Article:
" . . .as part of ongoing efforts to refine and improve the project, a revised design reduces structure heights from a maximum structure height of 135 feet* to a most common height of between 85 to 95 feet in the White Mountain National Forest, as well as elsewhere along the direct current portion of the line that runs from the Canadian border to Franklin" (Northern Pass press release, June 27, 2013, emphases added).
"Elsewhere" does not include the five crossings of I-93, the major tourist route to the Lakes Region, Franconia Notch, the White Mountain National Forest, and the Great North Woods.
The most common height and the median height of Northern Pass's proposed structures that cross I-93 is 105' with a minimum of 80' and a maximum of 130'. The average height of structures on the I-93 crossings is 112'.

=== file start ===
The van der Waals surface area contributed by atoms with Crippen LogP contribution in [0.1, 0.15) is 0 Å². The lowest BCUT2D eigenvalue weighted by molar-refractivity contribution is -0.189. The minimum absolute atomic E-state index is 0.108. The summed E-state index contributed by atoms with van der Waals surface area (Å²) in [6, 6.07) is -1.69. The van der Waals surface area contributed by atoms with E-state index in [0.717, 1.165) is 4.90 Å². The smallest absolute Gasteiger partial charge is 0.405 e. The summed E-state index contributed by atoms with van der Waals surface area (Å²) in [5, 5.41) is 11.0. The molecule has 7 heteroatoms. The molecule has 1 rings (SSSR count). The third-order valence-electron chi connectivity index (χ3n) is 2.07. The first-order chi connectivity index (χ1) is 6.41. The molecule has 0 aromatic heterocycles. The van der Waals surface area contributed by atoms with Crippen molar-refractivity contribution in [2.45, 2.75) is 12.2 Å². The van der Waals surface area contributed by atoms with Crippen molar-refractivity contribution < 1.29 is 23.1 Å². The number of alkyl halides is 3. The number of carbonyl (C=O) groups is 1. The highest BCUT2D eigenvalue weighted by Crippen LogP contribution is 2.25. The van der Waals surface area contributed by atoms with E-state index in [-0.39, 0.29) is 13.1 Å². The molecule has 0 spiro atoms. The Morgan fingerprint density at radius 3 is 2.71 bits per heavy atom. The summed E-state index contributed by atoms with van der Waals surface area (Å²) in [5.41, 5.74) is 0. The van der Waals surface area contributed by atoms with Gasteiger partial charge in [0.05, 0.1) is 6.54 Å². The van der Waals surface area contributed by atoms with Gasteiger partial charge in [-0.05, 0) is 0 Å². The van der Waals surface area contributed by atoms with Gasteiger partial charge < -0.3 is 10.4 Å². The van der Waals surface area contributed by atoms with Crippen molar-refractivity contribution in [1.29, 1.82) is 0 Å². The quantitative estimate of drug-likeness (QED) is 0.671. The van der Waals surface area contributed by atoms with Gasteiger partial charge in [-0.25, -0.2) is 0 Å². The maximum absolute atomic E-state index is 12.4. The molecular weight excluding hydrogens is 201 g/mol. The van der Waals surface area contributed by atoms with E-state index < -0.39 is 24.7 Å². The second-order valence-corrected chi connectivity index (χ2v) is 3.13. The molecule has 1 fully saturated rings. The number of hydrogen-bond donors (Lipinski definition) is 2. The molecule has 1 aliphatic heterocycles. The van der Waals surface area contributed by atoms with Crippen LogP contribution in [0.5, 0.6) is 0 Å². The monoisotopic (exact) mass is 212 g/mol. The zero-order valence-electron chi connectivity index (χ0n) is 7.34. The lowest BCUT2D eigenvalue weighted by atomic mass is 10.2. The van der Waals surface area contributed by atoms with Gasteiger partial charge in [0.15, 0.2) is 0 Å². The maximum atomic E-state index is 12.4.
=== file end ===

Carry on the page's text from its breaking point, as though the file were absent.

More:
Crossing the most traveled tourist route in New Hampshire, the proposed Northern Pass towers would be at their tallest and cause adverse visual effects on myriad tourists traveling north to escape industrialized landscapes. Acquired between the 1920's - 1940's, the original PSNH easement would never have been sited where it is had I-93 existed.
The Department of Energy has already rejected the PSNH easement for major overhead HVDC projects because of the unacceptably high negative visual, socioeconomic and other impacts in the I-93 corridor. The first rejection was in 1980, the second in 1986. The situation has not improved; indeed, the easement is more crowded with power lines now than it was twenty years ago.
For maps and diagrams of Northern Pass towers proposed for the five crossings, follow the links for each town, south to north, on I-93. These visualizations do not consider towers alongside I-93. Those will come at a later date.
Enter your scoping comment about Northern Pass's visual impact at http://northernpasseis.us/comment/
*The currently proposed preliminary maximum tower height is 155' (Allenstown).